Important information - the value of investments and the income from them, can go down as well as up, so you may get back less than you invest.

This article was originally published in The Telegraph

When I said last week that it can be better for an investor to travel than to arrive, I was referring to the Japanese market’s surge to within a whisker of the peak level it reached back in 1989. But the Nikkei 225 is not the only investment begging the question of whether or when to sell. India hit a new all-time high this week. The US is within striking distance too after the interest-rate driven Santa rally at the end of last year. 

Of all the questions facing an investor, when to sell is perhaps the hardest. Not least because, unlike with the decision to make an investment, selling it requires you to undo something in which you have already invested intellectual, emotional and financial capital. That is psychologically hard to do

There are plenty of reasons to sell an investment. Some of them are good, some bad. It’s important to understand why you are deciding to pull the plug.  

One of the reasons people struggle to decide whether or not to sell is that they don’t know why they bought in the first place. It is impossible to judge whether your investment thesis has changed if you don’t know what it was at the outset. So, write it down. Keeping an investment diary can give you something tangible against which to measure your decision. It’s good to remind yourself why you got together all those years ago! 

Changing circumstances are a good reason to change your mind. The danger here is that you’re not the first to notice that things are different. Markets are pretty good at pricing in change. But what they are less good at is assessing the scale or durability of that change. This is why selling after bad news can still make sense. Humankind cannot bear very much reality. It can take quite some time for the penny to drop, and a share that has fallen by 50% can still lose another 100%.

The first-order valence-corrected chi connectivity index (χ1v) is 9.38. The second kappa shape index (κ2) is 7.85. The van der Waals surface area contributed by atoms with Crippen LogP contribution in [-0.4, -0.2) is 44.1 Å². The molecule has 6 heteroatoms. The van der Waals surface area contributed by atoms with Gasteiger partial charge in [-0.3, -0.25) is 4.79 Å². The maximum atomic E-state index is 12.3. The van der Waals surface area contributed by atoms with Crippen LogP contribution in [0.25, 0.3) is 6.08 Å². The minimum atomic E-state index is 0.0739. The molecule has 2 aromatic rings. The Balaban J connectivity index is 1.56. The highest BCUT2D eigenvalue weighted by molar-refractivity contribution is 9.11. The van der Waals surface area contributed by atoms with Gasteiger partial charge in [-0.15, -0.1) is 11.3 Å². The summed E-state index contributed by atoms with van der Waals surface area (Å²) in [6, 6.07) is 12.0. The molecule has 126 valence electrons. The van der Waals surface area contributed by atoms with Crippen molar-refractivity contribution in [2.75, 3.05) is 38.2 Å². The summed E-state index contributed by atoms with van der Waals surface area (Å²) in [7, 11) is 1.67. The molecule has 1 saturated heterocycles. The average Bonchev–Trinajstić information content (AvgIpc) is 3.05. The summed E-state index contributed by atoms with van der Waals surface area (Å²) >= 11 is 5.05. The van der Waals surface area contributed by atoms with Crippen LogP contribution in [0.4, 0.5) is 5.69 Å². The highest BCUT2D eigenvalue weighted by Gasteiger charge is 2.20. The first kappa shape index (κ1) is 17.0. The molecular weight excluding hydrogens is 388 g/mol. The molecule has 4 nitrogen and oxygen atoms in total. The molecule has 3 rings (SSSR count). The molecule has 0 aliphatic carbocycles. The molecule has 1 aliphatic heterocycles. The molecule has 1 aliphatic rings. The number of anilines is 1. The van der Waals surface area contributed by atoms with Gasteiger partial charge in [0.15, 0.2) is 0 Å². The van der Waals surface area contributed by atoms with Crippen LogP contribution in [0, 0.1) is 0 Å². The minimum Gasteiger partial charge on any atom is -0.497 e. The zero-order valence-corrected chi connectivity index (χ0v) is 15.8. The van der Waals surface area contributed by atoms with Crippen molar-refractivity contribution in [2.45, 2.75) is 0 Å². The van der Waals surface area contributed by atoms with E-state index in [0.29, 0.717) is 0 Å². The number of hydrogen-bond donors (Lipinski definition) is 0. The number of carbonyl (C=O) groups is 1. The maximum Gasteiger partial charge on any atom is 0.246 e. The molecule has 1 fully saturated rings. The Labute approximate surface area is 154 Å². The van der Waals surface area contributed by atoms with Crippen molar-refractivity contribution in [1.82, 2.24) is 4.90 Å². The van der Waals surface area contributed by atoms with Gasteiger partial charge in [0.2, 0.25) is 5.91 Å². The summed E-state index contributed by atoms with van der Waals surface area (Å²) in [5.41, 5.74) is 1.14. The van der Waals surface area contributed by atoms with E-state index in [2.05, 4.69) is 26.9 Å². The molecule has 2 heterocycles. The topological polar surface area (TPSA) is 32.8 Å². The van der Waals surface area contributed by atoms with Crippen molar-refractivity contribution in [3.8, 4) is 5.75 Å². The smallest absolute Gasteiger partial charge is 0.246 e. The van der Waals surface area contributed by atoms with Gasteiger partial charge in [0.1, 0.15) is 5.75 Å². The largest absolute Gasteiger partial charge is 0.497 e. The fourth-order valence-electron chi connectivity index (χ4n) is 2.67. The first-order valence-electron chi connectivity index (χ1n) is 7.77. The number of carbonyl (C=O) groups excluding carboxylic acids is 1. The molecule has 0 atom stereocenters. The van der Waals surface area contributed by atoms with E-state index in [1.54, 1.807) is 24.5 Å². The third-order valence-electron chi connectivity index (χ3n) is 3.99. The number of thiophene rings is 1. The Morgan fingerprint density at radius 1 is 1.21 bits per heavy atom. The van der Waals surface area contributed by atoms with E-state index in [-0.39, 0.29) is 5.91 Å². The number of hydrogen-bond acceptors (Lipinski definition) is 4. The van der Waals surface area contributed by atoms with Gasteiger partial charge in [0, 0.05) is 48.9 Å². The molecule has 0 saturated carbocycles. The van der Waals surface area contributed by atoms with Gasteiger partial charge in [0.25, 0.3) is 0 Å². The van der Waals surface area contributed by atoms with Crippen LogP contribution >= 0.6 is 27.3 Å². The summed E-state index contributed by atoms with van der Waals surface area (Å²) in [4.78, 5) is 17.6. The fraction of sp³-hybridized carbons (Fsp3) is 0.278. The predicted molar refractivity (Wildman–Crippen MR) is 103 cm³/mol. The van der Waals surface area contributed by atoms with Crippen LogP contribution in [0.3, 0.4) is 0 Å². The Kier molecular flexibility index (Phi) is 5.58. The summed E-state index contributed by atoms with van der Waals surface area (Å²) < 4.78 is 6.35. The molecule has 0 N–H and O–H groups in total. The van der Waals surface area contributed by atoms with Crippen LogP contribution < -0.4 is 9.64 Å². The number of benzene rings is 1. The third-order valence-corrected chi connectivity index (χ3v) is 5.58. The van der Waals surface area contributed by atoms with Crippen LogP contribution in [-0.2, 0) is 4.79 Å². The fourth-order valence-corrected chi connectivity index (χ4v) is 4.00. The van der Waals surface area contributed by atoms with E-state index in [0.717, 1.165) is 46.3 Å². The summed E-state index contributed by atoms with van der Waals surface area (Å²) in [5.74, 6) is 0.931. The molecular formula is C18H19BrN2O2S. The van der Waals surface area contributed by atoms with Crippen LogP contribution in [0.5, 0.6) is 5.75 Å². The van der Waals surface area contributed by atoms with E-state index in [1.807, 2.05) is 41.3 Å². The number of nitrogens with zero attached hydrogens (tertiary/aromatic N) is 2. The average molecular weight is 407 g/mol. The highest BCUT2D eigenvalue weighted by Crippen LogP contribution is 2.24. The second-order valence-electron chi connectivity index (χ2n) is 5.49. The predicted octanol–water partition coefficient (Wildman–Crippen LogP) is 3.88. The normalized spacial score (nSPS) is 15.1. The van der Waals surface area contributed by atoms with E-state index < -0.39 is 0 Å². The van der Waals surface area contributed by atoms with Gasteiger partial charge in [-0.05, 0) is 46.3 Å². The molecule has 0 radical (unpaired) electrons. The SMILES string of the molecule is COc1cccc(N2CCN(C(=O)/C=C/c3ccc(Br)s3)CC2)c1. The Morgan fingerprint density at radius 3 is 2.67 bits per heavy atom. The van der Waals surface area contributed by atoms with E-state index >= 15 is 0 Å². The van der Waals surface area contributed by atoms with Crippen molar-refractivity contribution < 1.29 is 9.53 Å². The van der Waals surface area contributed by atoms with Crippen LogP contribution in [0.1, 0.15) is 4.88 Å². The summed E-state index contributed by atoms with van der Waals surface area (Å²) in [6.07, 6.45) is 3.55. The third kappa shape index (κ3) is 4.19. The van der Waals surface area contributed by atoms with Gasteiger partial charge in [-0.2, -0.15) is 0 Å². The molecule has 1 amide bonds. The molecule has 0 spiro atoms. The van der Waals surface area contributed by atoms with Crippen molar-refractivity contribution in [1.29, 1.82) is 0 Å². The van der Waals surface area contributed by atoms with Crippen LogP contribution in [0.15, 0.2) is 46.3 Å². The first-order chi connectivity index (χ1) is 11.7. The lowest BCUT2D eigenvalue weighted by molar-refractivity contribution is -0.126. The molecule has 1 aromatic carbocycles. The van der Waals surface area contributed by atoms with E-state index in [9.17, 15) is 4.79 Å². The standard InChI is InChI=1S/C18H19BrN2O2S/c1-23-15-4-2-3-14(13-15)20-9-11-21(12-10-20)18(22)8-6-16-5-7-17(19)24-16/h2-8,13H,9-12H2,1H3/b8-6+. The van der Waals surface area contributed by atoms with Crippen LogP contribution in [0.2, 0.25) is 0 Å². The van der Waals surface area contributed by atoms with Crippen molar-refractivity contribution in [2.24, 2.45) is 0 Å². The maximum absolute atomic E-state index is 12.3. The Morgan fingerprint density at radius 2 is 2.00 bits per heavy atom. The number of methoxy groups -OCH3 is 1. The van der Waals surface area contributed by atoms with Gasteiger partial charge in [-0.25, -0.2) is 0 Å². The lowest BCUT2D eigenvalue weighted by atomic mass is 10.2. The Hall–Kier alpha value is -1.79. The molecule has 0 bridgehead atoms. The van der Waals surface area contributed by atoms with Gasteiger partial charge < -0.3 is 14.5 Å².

Another good reason to sell is because you made a mistake. We all do it. Indeed, a successful investor can be one who simply makes more good decisions than bad. If you run your profits and cut your losses, a hit rate of only 50% might be good enough. 

One underrated reason to sell is to reduce the risk of holding onto a winning trade. I once advised a friend who had made a fantastic investment to sell enough shares to reduce his purchase cost to zero. It’s much easier when it’s other people’s money. At the time he could have done this by selling as little as a third of his holding. Doing so would have ensured that the worst possible outcome would be just getting his money back. He didn’t and it wasn’t. 

Most of the other good reasons for selling are personal. Your risk appetite may have changed, and you can no longer tolerate the potential downside of an investment. You might simply need the cash. That, after all, is the reason we invest in the first place. To be able to spend our money one day in the future. Eventually, that day arrives. Meanwhile, you might be lucky and find that one or two good investments have shifted your portfolio away from your desired weightings. Rebalancing is a good reason to sell. So, too, is using up your annual capital gains tax allowance. If you don’t use it, you lose it.